USA v. David Sloan

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OPINION filed : The decision of the district court is AFFIRMED, decision not for publication pursuant to local rule 28(g). Ralph B. Guy , Jr., Authoring, Circuit Judge; Richard Allen Griffin, Circuit Judge and Judith M. Barzilay, United States Court of International Trade, sitting by designation.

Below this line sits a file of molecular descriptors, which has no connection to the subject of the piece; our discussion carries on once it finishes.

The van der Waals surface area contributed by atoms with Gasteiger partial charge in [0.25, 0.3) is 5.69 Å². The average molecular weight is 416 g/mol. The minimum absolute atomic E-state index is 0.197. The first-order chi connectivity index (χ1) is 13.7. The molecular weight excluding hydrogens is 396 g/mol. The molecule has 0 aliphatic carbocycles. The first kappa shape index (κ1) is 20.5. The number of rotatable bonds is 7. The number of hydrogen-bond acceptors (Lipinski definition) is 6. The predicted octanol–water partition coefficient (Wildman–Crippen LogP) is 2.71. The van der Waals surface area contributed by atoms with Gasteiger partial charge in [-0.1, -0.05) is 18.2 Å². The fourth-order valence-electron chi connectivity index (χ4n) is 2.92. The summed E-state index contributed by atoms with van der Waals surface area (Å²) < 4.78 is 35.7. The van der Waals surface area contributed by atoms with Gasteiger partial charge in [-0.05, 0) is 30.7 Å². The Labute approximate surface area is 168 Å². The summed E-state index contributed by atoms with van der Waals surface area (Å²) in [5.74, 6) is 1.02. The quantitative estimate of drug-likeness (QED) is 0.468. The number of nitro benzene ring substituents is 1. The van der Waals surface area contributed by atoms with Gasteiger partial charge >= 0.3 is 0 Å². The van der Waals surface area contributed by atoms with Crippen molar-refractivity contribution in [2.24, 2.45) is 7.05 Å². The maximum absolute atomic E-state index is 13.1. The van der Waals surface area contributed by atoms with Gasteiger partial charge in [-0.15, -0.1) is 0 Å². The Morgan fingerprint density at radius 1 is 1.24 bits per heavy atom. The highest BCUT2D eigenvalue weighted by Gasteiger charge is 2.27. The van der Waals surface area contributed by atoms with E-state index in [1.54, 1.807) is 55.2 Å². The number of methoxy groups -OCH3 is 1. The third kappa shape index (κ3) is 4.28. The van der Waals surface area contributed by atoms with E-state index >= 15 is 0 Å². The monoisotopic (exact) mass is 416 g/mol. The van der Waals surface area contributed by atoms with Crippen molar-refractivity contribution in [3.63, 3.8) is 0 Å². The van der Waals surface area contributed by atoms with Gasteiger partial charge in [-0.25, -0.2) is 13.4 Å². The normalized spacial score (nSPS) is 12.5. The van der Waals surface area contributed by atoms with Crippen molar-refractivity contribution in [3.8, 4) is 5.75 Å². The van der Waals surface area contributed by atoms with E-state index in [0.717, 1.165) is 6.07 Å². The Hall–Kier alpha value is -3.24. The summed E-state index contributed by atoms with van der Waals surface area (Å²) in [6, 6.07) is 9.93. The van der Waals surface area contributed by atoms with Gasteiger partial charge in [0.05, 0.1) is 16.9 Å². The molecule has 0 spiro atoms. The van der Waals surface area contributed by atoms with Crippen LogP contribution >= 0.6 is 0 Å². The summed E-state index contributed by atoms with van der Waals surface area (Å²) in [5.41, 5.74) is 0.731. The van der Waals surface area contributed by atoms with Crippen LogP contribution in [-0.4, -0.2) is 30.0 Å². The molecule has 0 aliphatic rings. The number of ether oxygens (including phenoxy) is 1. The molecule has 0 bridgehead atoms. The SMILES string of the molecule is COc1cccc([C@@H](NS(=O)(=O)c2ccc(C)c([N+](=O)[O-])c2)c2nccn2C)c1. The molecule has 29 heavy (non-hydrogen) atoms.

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Case: 07-6466 Document: 006110781008 Filed: 11/04/2010 Page: 1 N O T RECOMMENDED FOR FULL-TEXT PUBLICATION F ile Name: 10a0685n.06 N o . 07-6466 U N I T E D STATES COURT OF APPEALS F O R THE SIXTH CIRCUIT FILED Nov 04, 2010 U N IT E D STATES OF AMERICA, P l a in tif f -A p p e lle e , v. J O E DAVID SLOAN, Defendant-Appellant. O n Appeal from the United S ta te s District Court for the W e ste rn District of T e n n e ss e e at Jackson LEONARD GREEN, Clerk / B e fo r e : G U Y and GRIFFIN, Circuit Judges; BARZILAY, Judge.* A jury found defendant Joe Sloan guilty of R A L P H B. GUY, JR., Circuit Judge. b e in g a felon in possession of a firearm. Following presentation of the evidence to the jury, S lo a n requested a jury instruction on the affirmative defense of justification or necessity, w h ic h was denied by the district court. The district court also denied Sloan's motion for m is tria l, based on the district court directing the jury to disregard any evidence of ju stif ica tio n or necessity. Sloan appeals both rulings. Finding that the district court properly d e n ied Sloan's desired justification defense and that the motion for a mistrial was properly d e n ie d , we affirm. The Honorable Judith M. Barzilay, Judge, United States Court of International Trade, sitting by designation. * Case: 07-6466 Document: 006110781008 Filed: 11/04/2010 Page: 2 No. 07-6466 I. J o e Sloan, estranged from his wife, had moved out of the home they shared and began s ta yin g with a cousin named Teddy Larry Myrick at the beginning of June 2003. Myrick was th e n living in a mobile home on property owned by his stepfather, John Kail. Near the end o f the month, Sloan was arrested by authorities for being a previously convicted felon in p o sses sion of a firearm, pursuant to 18 U.S.C. 922(g). P r io r to trial, Sloan indicated that he intended to present the affirmative defense of ju s tif ic a tio n or necessity, based on perceived threats he and his cousin experienced at and a ro u n d his cousin's home, described in more detail below. Counsel for the government filed m o t io n s in limine, requesting that the district court conduct a pretrial hearing to determine th e sufficiency of the evidence for the defense, and to determine the admissibility of certain p s yc h o lo g ic a l testimony that Sloan indicated he wanted to present at trial. Before beginning tria l, the district court granted the government's motion to exclude psychological and p sych iatric evidence, which is not before us on appeal. Concerning the evidence of Sloan's " re a so n a b le good-faith fear," the district court ruled that [ S lo a n can offer] evidence of threats that made it necessary for him to get a f ir e a r m . He can attempt to prove the defense of duress or justification or n e c es s ity, whatever you want to call it in this case. He can offer evidence. N o w , at the end of all the evidence, then I'll have to decide if he has m a d e a prima facie showing sufficient to justify an instruction on defense or ju s tif ic a tio n or duress. S o the government's motion in limine to that extent is denied. The d e f en d a n t can offer whatever evidence he has except psychiatric or p s yc h o lo g ic a l evidence. 2 Case: 07-6466 Document: 006110781008 Filed: 11/04/2010 Page: 3 No. 07-6466 3 T h e evidence at trial included testimony of Sloan, Myrick, Sloan's estranged wife, S lo a n 's father, and John Kail. Sloan described bizarre events occurring on the Kail property d u rin g the month of June 2003 related to the alleged, unauthorized, widespread spraying of c h e m ica ls on the property. Sloan described dying chickens with blood running out of their m o u th s; additional dead animals; animals and areas wet with a liquid that caused his skin to s w e ll and burn for months; and "chunks of bark big as a baseball" falling off trees. Sloan a ls o testified that he and Myrick saw the lights from flashlights in the woods at night; that o n e morning he saw a man with an assault rifle standing on the property, looking at the m o b ile home in which he and Myrick were living; and that each time he left the property he w a s followed. Sloan's father, Tommy Sloan, identified miscellaneous pictures, including a d e a d dog; a dark pond; some canisters he asserted were bombs, which he stated were found "in close proximity" to the mobile home; and tree bark. Kail testified that the two canisters w e re found on adjacent property, fifty feet and two or three hundred yards from his property lin e , and that he and Sloan decided to remove them and bring them to Myrick's mobile home. K a il also testified about damage to chicken runs, and that there was unauthorized spraying b e in g done on the property, leaving foliage along the driveway and some chickens "wringing w e t" with an unknown substance. Sloan's wife testified that she drove to Memphis with her h u sb a n d to deliver the liquid contents of a jar to the fire department.1 A f te r the proofs were complete, the district court made its determination to deny S loan 's request for a jury instruction on justification. The district court instructed the jury Sloan's father testified that both he and Kail took "samples" of the sprayed liquid from the property. Kail specified that he squeezed liquid from drenched insulation, located under the mobile home, into a jar. 1 Case: 07-6466 Document: 006110781008 Filed: 11/04/2010 Page: 4 No. 07-6466 4 to disregard "any evidence of necessity or justification alleged by the defendant in deciding w h e th e r the government has proven the defendant guilty beyond a reasonable doubt." A f te r the jury was charged, Sloan made a motion for mistrial based on the above in s tru c tio n , which was denied by the district court. The jury returned a guilty verdict, after w h ic h Sloan was sentenced to 100 months of incarceration. This appeal followed. II. S lo a n 's claims on appeal contest the district court's denial of his request for a Sixth C irc u it pattern jury instruction on justification 2 and its related ruling denying his motion for a mistrial. We review a district court's decisions concerning whether to give a particular jury in s tru c tio n for abuse of discretion. United States v. Anderson, 605 F.3d 404, 411 (6th Cir. 2 0 1 0 ). There is no abuse of discretion if the instructions "as a whole . . . adequately in f o rm e d the jury of the relevant considerations and provided a basis in law for aiding the ju ry in reaching its decision." United States v. Frederick, 406 F.3d 754, 761 (6th Cir. 2005). S im ila rly, we review the district court's denial of Sloan's motion for a mistrial for abuse of d is c re tio n . United States v. Martinez, 430 F.3d 317, 336 (6th Cir. 2005). W h i l e the review of selected jury instructions is for abuse of discretion, the district c o u rt's determination of whether Sloan established a prima facie case of the affirmative d e f e n s e of justification is a question of law we review de novo. United States v. Ridner, 512 F .3 d 846, 849 (6th Cir. 2008) (citing United States v. Johnson, 416 F.3d 464, 468 (6th Cir. Sloan refers to Sixth Circuit Jury Instructions 6.05 and 6.07, addressing coercion/duress and justification, respectively. We use the term "justification" for both the requested instruction and Sloan's desired defense. 2 Case: 07-6466 Document: 006110781008 Filed: 11/04/2010 Page: 5 No. 07-6466 5 2 0 0 5 )). The justification defense "arises only in `rare situations' and `should be construed v e ry narrowly.'" United States v. Kemp, 546 F.3d 759, 765 (6th Cir. 2008) (quoting United S ta te s v. Singleton, 902 F.2d 471, 472 (6th Cir. 1990)). A. P r im a Facie Case/Jury Instruction T h e parties agree on the factors to be considered by a district court in determining w h e th e r a defendant is entitled to a jury instruction on the affirmative defense of justification. T h e defendant establishes his prima facie case of justification by presenting evidence: (1 ) that defendant was under an unlawful and present, imminent, and im p e n d in g threat of such a nature as to induce a well-grounded apprehension o f death or serious bodily injury; (2 ) that the defendant had not recklessly or negligently placed himself in a s itu a tio n in which it was probable that he would be forced to choose the c rim in a l conduct; (3 ) that the defendant had no reasonable, legal alternative to violating the law, a chance both to refuse to do the criminal act and also to avoid the threatened h a rm ; (4 ) that a direct causal relationship may be reasonably anticipated between the c rim in a l action taken and the avoidance of the threatened harm; (5 ) that defendant did not maintain the illegal conduct any longer than a b s o lu te ly necessary. U n i te d States v. Riffe, 28 F.3d 565, 569 (6th Cir. 1994) (abrogated on other grounds) (e m p h a s is omitted) (quoting United States v. Newcomb, 6 F.3d 1129, 1134-35 (6th Cir. 1 9 9 3 )) (citing Singleton, 902 F.2d at 472-73). Instructions on the defense are proper if the d e f e n d a n t produces evidence upon which a reasonable jury could conclude by a Case: 07-6466 Document: 006110781008 Filed: 11/04/2010 Page: 6 No. 07-6466 6 p re p o n d e ra n c e of the evidence" that each of the five requirements is met. Ridner, 512 F.3d a t 850. W h ile Sloan contends that the district court improperly determined that he did not s a tis f y the five Singleton factors, we find no error. As to the first factor, the testimony about th e bizarre occurrences around Myrick's mobile home cannot be said to demonstrate an im m in e n t or impending threat of death or serious bodily injury. Although Sloan testified a b o u t seeing a man carrying an assault weapon, he stated the man disappeared into the w o o d s . Furthermore, all Sloan includes in his brief with respect to this factor is reiterated o r summarized testimony from trial.3 T h e second element requires that Sloan did not recklessly or negligently place himself in the situation that led to his criminal conduct. Sloan's cited evidence does not support his p o s itio n ; rather than choosing to arm himself, Sloan could have chosen to leave.4 Similarly, S lo a n did not satisfy the third element which requires a showing that he had no reasonable, le g a l alternative to his criminal action. Sloan could have avoided the threat by removing h im self from the alleged danger. C o n c e rn in g the fourth factor, Sloan was required to produce some evidence that a rm in g himself would avoid the threatened harm. Sloan asserts in his brief, apparently to As the government asserts, issues raised but not developed by the appellant are deemed waived. El-Moussa v. Holder, 569 F.3d 250, 257 (6th Cir. 2009); United States v. Elder, 90 F.3d 1110, 1118 (6th Cir. 1996). Whether or not Sloan has waived certain of these issues on appeal, we find no error by the district court. While Sloan alleged he couldn't afford to live somewhere else, and produced testimony from his wife that he was not welcome at home, he admitted he could have stayed with his father and certainly did not produce any evidence that there was nowhere else he could have stayed. 4 3 Case: 07-6466 Document: 006110781008 Filed: 11/04/2010 Page: 7 No. 07-6466 7 s u g g e s t the high level of his fear, that he testified about calls he made to "HazMat, FBI, U.S. A tto rn e y's Office, as well as `anybody he could find in the phone book.'" He also asserts th a t he was unable to leave the property without being followed, and that chemicals c o n tin u e d to be sprayed. He makes no argument, however, about how carrying a handgun w o u ld have stopped these things from happening. In fact, as with the first factor, Sloan p re se n ts no argument at all on this element. W ith respect to the fifth factor, that defendant did not maintain the illegal conduct lo n g e r than necessary, Sloan asserts that the "life threatening" events occurred from June 9 u n til June 29, 2003, and that "firearms were not brought to the property by Myrick until June 1 9 th ." Sloan objects to the district court's misstatement that the period when Sloan was a r m e d lasted "three weeks," stating that the period was actually no more than ten days. R e g a rd le ss of any factual error made by the district court in its statement, we find no error in its determination on this factor: A n d fifth, the defendant has not established that he did not maintain the ille g a l conduct any longer than absolutely necessary. He kept these firearms f o r three weeks, and the defense of necessity or justification is generally a p p l ie d in a situation that comes up quickly, that doesn't last very long. For e x a m p le , if the man with the assault rifle had pointed the assault rifle at the d e f en d a n t and the defendant had picked up the shotgun and fired back or fired f irs t, perhaps that would be a situation under which the defense of necessity or ju s tif ic a tio n must be justified. But just to see a man in a black suit with an a s s a u lt rifle in the woods is not a justification to keep the gun for three weeks. A n d the defendant admits that he did that. A s discussed in Ridner, in relation to felon-in-possession cases, ` [ t] h e defense of necessity will rarely lie in a felon-in-possession case unless th e ex-felon, not being engaged in criminal activity, does nothing more than Case: 07-6466 Document: 006110781008 Filed: 11/04/2010 Page: 8 No. 07-6466 g ra b a gun with which he or another is being threatened (the other might be the p o s s e s s o r of the gun, threatening suicide).' R id n e r, 512 F.3d at 849 (quoting United States v. Perez, 86 F.3d 735, 737 (7th Cir. 1996)). H e re , where there was no "imminent" or "impending" threat, Sloan's ten-day maintenance o f firearms at Myrick's residence--where Sloan had no obligation to be--cannot be d e s c rib e d as "absolutely necessary." B e c au s e the district court did not err in finding that Sloan failed to establish a prima fa c ie case of justification, there was no abuse of discretion in its determination that Sloan was n o t entitled to the requested jury instruction. B. M o tio n for Mistrial S loan argues in this claim that the district court erred by instructing the jury to ignore S loan 's evidence of justification. After hearing the parties' arguments concerning Sloan's d e sire d defense of justification, the district court ruled: T h e court finds there is not a sufficient basis to justify an instruction on th e defense of justification, compulsion, necessity or duress, and the d e f en d a n t's request for that instruction is therefore denied. S in c e that's not going to be submitted to the jury, there'll be no a r g u m e n t on the defense of justification, necessity, compulsion or duress. T h e district court then stated the following to the jury in the course of giving its instructions: D e f en d a n t has presented testimony in which he contends that he p o ss es sed the firearms because of necessity or justification; however, the court h a s ruled that this evidence is not admissible and should be disregarded. T h e re f o re , you will not consider any evidence of necessity or justification a lle g e d by the defendant in deciding whether the government has proven the d e f e n d a n t guilty beyond a reasonable doubt. 8 Case: 07-6466 Document: 006110781008 Filed: 11/04/2010 Page: 9 No. 07-6466 9 A t the conclusion of the instructions, defense counsel made a motion for mistrial, asserting th a t the above instruction given by the district court was essentially an improper "reverse in s tru c tio n " on justification. The district court denied that motion, providing the following e x p la n a ti o n : T h a t was merely an effort on the court's part, Mr. Camp, to unring the bell w h i c h Mr. Powell warned me about when this trial started. I assured Mr. P o w e ll that I unring the bell all the time. In retrospect, it would have been far better if I had granted Mr. Powell's m o tio n to prohibit the evidence that was offered; but, as a practical matter, that w o u ld require two trials, one for you to present your evidence and then for me to rule, and then we'd have another trial. It was my decision at that time to let the evidence in conditionally to see if a defense of justification or compulsion or necessity could be made. If it c o u ld not, then I would instruct the jury not to consider it. That's all I've done. I was merely attempting to unring the bell which Mr. Powell requested that I n o t do in the first place. B u t the request for a mistrial or the motion for a mistrial is denied. W e review a district court's ruling on a motion for mistrial for an abuse of discretion. U n i te d States v. Faulkenberry, 614 F.3d 573, 590 (6th Cir. 2010). "The primary concern in ru lin g upon a motion for a mistrial is a determination of the fairness to the accused." United S ta te s v. Blakeney, 942 F.2d 1001, 1030 (6th Cir. 1991) (citing United States v. Atisha, 804 F .2 d 920, 926-27 (6th Cir. 1986)). The district court's instruction to the jury to ignore e v id e n c e of justification, as it explained, was necessary in conjunction with its determination that Sloan was not entitled to that defense. The district court's decision to give that jury in s tru c tio n was clearly within its permissible discretion. Furthermore, as the government Case: 07-6466 Document: 006110781008 Filed: 11/04/2010 Page: 10 No. 07-6466 10 p o in t s out, Sloan has identified no prejudice resulting from the instruction. We find no abuse o f discretion. T h e district court is AFFIRMED.